"She looketh well to the ways of her household, and eateth not the bread of idleness." Proverbs 31:27

Wednesday, March 22, 2017

Singer 15 Japanese "Clones"

 I wanted to talk about my Japanese made sewing machines.  They are made to usually resemble the Singer class 15 machines.  After WWII, the United States gave the patent for this machine to Japan.  It was to help Japan get back on it's feet economically.  These machines are from the 40's, 50's and 60's.
Here is a close up view of the army green machine, who is a Premier.  It belonged to a dear friend of mine.
I decoupaged her cover.
 They were often given American sounding names to appeal to American consumers.  Unfortunately, some people like to collect the name plates, which is why so many machines are missing the name plates on them.  You are not technically supposed to call them clones because it is just a term that collectors like to use.
I have a close up and more information about my tan machine here:  http://missyscakesandaprons.blogspot.com/2013/10/japanese-15-clone.html

I was able to get some very interesting information on the black machine, she is a Dressmaker Special from Leonard's Department Store in Fort Worth, TX.
A better picture and the information is here:

Large retailers would purchase machines and have the company name on them, some even had their own machines like the Sears Kenmore.
I have been wanting a blue machine for a while.  She is my newest.  I am going to turn her into a a hand crank because her motor sparks and the foot pedal is missing.  My neighbor across the street picked her up for me at an auction, he only paid $5 for her!  I love her white cabinet.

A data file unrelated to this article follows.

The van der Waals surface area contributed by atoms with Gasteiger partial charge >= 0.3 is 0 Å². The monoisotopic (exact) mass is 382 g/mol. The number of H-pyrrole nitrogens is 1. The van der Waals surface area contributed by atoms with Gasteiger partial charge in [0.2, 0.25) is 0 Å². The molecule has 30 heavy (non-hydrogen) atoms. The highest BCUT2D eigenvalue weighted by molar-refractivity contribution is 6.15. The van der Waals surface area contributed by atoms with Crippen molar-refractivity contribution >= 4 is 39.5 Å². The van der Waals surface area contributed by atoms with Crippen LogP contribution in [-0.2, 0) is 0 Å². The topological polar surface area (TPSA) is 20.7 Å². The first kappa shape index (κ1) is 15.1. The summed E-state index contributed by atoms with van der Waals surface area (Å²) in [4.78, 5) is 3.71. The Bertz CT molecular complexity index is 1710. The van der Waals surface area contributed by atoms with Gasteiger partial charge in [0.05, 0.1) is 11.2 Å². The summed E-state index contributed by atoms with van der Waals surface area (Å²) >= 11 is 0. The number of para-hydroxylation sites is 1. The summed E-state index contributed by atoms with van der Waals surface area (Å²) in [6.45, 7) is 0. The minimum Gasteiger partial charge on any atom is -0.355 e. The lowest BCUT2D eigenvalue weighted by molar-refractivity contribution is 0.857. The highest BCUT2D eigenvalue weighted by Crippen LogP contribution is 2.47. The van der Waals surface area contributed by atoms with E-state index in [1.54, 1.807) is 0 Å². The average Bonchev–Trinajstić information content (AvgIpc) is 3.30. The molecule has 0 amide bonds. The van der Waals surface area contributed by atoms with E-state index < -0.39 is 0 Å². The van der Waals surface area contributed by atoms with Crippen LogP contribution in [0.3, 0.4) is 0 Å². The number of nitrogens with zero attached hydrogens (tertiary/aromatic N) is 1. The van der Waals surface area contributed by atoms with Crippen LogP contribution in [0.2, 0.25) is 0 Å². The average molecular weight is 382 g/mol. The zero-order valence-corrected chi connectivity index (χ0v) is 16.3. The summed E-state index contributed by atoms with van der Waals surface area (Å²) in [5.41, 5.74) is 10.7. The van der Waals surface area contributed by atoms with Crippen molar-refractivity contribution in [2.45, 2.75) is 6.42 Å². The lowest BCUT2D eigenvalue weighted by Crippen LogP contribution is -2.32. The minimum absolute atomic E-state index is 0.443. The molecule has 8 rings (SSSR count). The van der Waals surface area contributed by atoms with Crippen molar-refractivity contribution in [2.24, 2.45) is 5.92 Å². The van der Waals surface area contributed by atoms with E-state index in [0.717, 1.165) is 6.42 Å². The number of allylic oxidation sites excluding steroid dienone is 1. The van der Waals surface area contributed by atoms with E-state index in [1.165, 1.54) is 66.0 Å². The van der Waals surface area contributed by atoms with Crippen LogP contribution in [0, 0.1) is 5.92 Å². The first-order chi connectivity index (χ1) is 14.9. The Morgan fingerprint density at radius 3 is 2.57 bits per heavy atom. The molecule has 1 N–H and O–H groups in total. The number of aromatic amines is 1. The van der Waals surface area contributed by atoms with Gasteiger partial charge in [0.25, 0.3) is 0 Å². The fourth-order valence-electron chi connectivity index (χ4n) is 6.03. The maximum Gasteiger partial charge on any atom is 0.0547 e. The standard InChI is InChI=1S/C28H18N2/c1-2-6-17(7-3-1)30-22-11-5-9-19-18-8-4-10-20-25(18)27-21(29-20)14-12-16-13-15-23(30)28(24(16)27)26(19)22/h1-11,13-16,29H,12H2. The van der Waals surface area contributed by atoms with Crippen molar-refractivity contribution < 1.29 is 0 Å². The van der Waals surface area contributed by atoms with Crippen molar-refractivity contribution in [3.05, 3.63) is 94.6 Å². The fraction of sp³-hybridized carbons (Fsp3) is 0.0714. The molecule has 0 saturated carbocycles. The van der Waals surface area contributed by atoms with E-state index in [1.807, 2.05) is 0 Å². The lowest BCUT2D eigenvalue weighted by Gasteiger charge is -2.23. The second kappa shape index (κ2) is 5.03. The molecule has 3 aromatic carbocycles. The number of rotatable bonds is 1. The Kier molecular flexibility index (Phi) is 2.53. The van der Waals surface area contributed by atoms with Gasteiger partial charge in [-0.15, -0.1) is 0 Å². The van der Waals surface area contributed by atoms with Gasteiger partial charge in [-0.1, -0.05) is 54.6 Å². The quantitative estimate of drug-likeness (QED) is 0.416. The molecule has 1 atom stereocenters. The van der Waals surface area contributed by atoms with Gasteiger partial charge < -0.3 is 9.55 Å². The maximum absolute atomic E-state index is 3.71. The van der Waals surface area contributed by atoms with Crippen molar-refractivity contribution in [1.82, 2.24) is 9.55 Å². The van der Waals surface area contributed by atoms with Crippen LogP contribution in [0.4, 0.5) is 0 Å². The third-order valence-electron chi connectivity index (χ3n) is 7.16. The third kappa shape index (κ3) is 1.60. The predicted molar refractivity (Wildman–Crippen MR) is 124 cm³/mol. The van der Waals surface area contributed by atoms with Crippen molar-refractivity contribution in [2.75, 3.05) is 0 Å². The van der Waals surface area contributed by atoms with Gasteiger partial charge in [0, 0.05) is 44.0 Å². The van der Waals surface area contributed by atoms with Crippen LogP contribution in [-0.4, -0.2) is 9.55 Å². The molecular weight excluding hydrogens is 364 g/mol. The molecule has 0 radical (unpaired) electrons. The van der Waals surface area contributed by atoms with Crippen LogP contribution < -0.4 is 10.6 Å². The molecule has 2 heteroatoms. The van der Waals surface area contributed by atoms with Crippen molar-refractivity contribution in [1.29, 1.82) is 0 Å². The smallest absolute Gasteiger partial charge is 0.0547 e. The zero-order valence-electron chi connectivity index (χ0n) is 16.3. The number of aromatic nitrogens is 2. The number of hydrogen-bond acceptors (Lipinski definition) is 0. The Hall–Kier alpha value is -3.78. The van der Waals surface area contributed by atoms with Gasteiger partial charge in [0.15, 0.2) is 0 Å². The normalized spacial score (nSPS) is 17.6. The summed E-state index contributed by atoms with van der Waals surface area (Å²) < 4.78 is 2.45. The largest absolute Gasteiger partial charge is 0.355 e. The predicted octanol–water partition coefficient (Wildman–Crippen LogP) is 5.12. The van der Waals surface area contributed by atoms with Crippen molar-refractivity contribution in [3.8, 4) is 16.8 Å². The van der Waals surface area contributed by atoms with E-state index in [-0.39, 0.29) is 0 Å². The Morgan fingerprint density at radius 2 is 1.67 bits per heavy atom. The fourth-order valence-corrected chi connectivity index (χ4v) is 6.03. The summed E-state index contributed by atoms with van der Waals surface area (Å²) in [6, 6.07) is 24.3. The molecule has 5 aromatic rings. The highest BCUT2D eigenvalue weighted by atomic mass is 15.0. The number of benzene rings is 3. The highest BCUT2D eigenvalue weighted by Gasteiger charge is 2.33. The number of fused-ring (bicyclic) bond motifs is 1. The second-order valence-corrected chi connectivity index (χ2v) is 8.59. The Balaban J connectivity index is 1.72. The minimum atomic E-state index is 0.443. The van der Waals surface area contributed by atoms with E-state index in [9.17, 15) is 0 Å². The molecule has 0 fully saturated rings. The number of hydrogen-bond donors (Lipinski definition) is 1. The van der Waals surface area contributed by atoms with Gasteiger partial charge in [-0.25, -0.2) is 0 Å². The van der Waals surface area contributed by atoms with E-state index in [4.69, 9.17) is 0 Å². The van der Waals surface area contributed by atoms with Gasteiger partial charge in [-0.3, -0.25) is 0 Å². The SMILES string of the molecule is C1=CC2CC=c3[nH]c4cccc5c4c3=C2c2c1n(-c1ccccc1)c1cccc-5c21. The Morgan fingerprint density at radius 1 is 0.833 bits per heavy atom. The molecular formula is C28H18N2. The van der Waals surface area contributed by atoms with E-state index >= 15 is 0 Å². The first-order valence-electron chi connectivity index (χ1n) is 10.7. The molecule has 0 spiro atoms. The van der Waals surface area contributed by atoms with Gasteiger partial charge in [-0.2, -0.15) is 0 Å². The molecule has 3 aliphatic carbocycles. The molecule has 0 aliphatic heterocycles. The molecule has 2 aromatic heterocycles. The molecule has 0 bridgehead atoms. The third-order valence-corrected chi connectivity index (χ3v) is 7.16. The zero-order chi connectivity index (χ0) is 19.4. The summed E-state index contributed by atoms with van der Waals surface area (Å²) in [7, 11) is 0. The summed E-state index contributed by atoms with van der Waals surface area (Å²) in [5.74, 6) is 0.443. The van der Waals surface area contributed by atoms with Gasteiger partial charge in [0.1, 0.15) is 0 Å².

These Japanese machines were very well made, quiet, and run smoothly.  Japan also gave us a lot the colored machines.  The Japanese manufacturers made a lot of improvements to the machines which were also heavily influenced by German machines.

I have to apologize about my awful phone pictures.  My husband really needs to get my camera fixed.

The North East Texas T.O.G.A. (treadle on gathering academy)is coming up April 7 and 8, Friday and Saturday, in Lone Oak, TX.  If you would like more information about it, they have a Facebook page here:  https://www.facebook.com/groups/NortheastTexasToga/

If you have any information to add, I would love to hear it!



Kim said...

Those machines are so pretty!

Little Quiltsong said...

I love hearing about and seeing your older model sewing machines! I find it really interesting. I still have my mother's old Singer sewing machine with pedal, that I first learned on. I keep saying that I can keep on sewing even when the power goes out, but it hasn't been used in years. It has a special spot in my sewing room :)!

Amy, a redeemed sheep said...

Thank you for the education! I am grateful for ladies like you who keep up on the wonderful history of our sewing machines. =)

Little Penpen said...

Very interesting post! You have a nice collection!! Is it difficult to turn one into a hand crank machine, finding parts to do it?

Linda Swanekamp said...

I would really like a pink class 15. Not the bandaid color, but pink.

Cheryl's Teapots2Quilting said...

The US Government gave the patent to the Japanese. Singer didn't have any say in the matter. I have a Japanese 66 copy. I didn't know that the Japanese made those, too, but, I guess they did, since I own one. Pretty machines!

Anonymous said...

If you really want to get your camera fixed, don't depend on your husband to do it. Do it yourself!

Sarah said...

Thanks for sharing - I've never known much about the older machines so it's fun to learn.

"Oh taste and see that the Lord is good: blessed is the man that trusteth in Him." Psalm 34:8